That person entering that classroom over there 200 feet away in all likelihood as as many family members and friends as I do, whose deaths he’d grieve for as strongly as I’d grieve the death of any of mine. There are people Snapchatting him ugly selfies every day, people who know his idiosyncrasies far better than I ever will. He believe himself to be as connected and significant to the world around him as I believe myself to be connected and significant to that very same world. He is more than an avatar in my field of awareness, but a real breathing person who is just as important as I am. There is no logic that makes his birth and his existence any more or less justified than mine. Yet I’ll never know his name, nor those of the countless billions of humans who live, have lived, and will live on this planet Earth.

And this same thinking applies from the point of view of every single of one those beings.

It blows my mind.

Notes I wrote about habits to motivate myself when I was really sleep-deprived a couple of weeks ago

Habits – even the slip of one day can be the tipping point for everything to fall apart. Absolute, unquestioning self discipline. Definitely slippery slope – but once a habit is formed, you’re set on a road that’s much harder to deviate from. Habit means that that activity is as natural as waking up or using the restroom. That’s a habit. Only be satisfied and rest in your pursuit of establishing your habit when you unconsciously go about doing it.

Food Matters

Up until this quarter, our housing college’s dining hall was known, at least among its residents, as UCSD’s “worst dining hall on campus.” A small list of the concerns:

  • Each dining hall on campus has a sort of specialty. Our dining hall’s specialty is meat, which alienated those who want to eat Halal even further than they already are on campus, but also vegans/vegetarians.
  • The meat in general was pretty bad, according to my friends who tried it
  • The veggie pho noodle soup was literally uneatable. I tried it twice, most people in my suite had tried it at one point or another, and I haven’t been able to find one person could actually finish the entire bowl. (sorry veggie noodle soup)
  • Fruit flies near the pancake toppings and fruit areas
  • Serving lunch an hour before breakfast had ended
  • Flavorless soups
  • Charging $2.25 for a cup of milk when you can but a quart literally right upstairs for $2.50 (though this is pretty common among all the dining halls)
  • Very little variety
  • Extremely congested in peak hours because some food items people wanted were frozen instead of ready to be cooked, causing waiting times to be between 10-15 minutes for a warmed up patty.
  • All this contributing to the general negative perception of dorm food and of our housing college

To a certain extent, when we’d vent our complains about the horribleness of our dining hall, we were nitpicking, but it bothered us nonetheless. I think inside, we all felt bad that we’d often rather walk 20 minutes to the opposite side of campus to eat at a better dining hall instead of eating at the one in our own college. Also socially speaking, the first thing you do when you ask a UCSD student is what housing college they’re from – and when one of the things the college you’re from is known for is a horrible dining hall, it makes us feel just a little bit ashamed. (Honestly though, we’re just thankful we have hot food waiting for us like 300 steps from our beds.)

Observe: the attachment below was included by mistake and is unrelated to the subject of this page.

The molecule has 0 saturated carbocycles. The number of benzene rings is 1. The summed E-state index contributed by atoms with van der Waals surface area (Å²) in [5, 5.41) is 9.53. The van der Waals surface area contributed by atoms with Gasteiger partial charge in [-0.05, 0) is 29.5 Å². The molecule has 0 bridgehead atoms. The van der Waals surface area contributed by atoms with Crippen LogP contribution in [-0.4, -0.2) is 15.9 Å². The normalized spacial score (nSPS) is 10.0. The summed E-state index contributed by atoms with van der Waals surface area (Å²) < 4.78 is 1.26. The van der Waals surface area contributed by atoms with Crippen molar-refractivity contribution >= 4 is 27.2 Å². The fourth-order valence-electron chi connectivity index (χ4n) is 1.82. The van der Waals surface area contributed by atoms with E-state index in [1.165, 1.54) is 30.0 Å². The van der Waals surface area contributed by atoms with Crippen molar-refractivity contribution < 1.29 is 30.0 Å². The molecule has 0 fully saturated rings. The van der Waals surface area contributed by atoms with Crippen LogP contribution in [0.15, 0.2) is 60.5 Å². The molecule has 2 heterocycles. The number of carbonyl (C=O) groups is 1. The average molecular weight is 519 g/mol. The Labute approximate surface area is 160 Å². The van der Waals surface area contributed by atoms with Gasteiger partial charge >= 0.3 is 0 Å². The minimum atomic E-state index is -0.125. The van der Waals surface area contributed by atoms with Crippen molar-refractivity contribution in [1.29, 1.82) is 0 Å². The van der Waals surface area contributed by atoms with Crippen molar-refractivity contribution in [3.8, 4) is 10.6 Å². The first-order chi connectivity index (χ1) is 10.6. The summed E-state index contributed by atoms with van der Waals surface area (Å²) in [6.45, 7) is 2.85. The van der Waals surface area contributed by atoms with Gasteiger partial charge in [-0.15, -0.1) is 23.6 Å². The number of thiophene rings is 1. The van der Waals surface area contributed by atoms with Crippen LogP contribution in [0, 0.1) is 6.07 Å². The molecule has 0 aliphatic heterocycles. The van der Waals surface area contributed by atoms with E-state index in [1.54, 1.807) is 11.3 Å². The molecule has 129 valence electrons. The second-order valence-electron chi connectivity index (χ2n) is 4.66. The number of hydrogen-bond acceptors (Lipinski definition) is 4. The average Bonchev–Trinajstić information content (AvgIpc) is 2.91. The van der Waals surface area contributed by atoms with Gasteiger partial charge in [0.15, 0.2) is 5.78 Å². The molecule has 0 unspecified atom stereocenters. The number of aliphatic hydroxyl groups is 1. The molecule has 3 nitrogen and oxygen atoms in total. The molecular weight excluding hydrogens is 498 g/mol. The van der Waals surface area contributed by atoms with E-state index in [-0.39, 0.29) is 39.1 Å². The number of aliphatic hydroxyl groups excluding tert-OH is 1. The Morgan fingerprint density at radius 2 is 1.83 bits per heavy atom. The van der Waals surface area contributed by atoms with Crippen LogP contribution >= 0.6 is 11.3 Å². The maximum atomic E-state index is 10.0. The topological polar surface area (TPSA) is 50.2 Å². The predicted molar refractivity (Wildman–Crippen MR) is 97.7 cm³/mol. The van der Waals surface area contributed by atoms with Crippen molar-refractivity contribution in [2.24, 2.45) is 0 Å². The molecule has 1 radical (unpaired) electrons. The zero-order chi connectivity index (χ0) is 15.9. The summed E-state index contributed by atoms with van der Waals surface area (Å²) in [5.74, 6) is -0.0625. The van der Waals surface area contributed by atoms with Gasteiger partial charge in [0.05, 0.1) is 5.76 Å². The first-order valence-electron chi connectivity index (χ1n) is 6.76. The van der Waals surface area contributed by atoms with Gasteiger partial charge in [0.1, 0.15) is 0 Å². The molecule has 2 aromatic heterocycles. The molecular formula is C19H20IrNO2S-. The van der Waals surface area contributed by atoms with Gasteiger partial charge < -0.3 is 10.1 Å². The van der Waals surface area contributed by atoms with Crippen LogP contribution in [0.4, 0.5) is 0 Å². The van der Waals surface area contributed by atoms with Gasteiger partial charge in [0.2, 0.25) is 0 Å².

So when the Housing and Dining administrators set up a booth in our dining hall’s seating area for anyone passing by to submit feedback, I took up the opportunity.

I was the only one who stopped by, I think, because from the time I walked in to eat lunch to the time I walked out an hour later, no one else approached them. I talked to them for a good twenty minutes and tried to frame my concerns to stem more from wanting to improve our housing college’s image and less about me just being sick and tired of the sparse options .

That was last quarter.

This quarter, here are some things that have changed since last quarter:

  • No more fruit flies
  • Better soups
  • Variety in food. Today, especially, I was blown away – we literally had fried macaroni and cheese as an entree option during lunch. (Got two servings of that)
  • I found out they changed food suppliers from whatever they had before to Sysco – I was just pleasantly surprised with the improved quality this quarter and one of the people working there told me that this was one reason why
  • Fellow students around me have stopped saying we have the worst dining hall on campus, which is really great

I’m not saying that things got better because of what I told the admins last quarter, but I’d like to think I’ve made a difference. Above all, I’m just thankful we’re get better food now.  =)


We spend so much time looking at screens.

List of things I do that involve looking at screens:

  • Computer science assignments – 8 hours a week
  • Writing essays – 8 hours a week
  • Doing a lab for my second CS class – 2 hours a week
  • Working on homework for my third CS class – 10 mins a week
  • Reading textbooks on my iPad (I’ve gone completely digital, saved a lot of money by sacrificing paper) – 3 hours per week